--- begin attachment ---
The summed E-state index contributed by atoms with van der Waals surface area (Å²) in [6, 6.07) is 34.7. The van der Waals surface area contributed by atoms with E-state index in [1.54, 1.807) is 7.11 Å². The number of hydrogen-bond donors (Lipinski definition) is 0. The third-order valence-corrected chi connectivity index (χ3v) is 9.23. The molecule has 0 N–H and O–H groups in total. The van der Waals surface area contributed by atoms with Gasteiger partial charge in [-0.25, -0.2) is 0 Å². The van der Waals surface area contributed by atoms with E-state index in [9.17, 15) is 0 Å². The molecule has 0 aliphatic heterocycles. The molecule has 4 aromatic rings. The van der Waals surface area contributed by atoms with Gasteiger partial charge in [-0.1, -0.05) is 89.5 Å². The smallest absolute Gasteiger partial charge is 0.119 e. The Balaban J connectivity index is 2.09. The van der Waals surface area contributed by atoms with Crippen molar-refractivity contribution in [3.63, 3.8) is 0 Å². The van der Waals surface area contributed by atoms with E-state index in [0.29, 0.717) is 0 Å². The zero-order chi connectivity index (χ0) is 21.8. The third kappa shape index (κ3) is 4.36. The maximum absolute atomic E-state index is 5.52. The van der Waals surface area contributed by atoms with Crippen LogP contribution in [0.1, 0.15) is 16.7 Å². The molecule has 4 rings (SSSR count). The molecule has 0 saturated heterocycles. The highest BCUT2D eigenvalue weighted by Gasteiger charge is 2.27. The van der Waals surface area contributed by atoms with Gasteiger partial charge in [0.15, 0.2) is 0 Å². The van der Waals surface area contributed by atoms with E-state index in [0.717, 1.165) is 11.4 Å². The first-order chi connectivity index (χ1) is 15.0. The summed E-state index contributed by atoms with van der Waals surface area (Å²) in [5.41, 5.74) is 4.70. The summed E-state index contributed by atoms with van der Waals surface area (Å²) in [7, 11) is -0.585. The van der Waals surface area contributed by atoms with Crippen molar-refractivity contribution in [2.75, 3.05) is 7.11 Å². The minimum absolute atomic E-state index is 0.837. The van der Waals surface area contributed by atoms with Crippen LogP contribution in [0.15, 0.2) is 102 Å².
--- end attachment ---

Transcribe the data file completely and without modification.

The summed E-state index contributed by atoms with van der Waals surface area (Å²) in [6, 6.07) is 34.7. The van der Waals surface area contributed by atoms with E-state index in [1.54, 1.807) is 7.11 Å². The number of hydrogen-bond donors (Lipinski definition) is 0. The third-order valence-corrected chi connectivity index (χ3v) is 9.23. The molecule has 0 N–H and O–H groups in total. The van der Waals surface area contributed by atoms with Gasteiger partial charge in [-0.25, -0.2) is 0 Å². The van der Waals surface area contributed by atoms with E-state index in [9.17, 15) is 0 Å². The molecule has 0 aliphatic heterocycles. The molecule has 4 aromatic rings. The van der Waals surface area contributed by atoms with Gasteiger partial charge in [-0.1, -0.05) is 89.5 Å². The smallest absolute Gasteiger partial charge is 0.119 e. The Balaban J connectivity index is 2.09. The van der Waals surface area contributed by atoms with Crippen molar-refractivity contribution in [3.63, 3.8) is 0 Å². The van der Waals surface area contributed by atoms with E-state index in [0.29, 0.717) is 0 Å². The zero-order chi connectivity index (χ0) is 21.8. The third kappa shape index (κ3) is 4.36. The maximum absolute atomic E-state index is 5.52. The van der Waals surface area contributed by atoms with Crippen LogP contribution in [0.1, 0.15) is 16.7 Å². The molecule has 4 rings (SSSR count). The molecule has 0 saturated heterocycles. The highest BCUT2D eigenvalue weighted by Gasteiger charge is 2.27. The van der Waals surface area contributed by atoms with Gasteiger partial charge in [0.15, 0.2) is 0 Å². The van der Waals surface area contributed by atoms with E-state index in [0.717, 1.165) is 11.4 Å². The first-order chi connectivity index (χ1) is 15.0. The summed E-state index contributed by atoms with van der Waals surface area (Å²) in [5.41, 5.74) is 4.70. The summed E-state index contributed by atoms with van der Waals surface area (Å²) in [7, 11) is -0.585. The van der Waals surface area contributed by atoms with Crippen molar-refractivity contribution in [2.75, 3.05) is 7.11 Å². The minimum absolute atomic E-state index is 0.837. The van der Waals surface area contributed by atoms with Crippen LogP contribution in [0.15, 0.2) is 102 Å².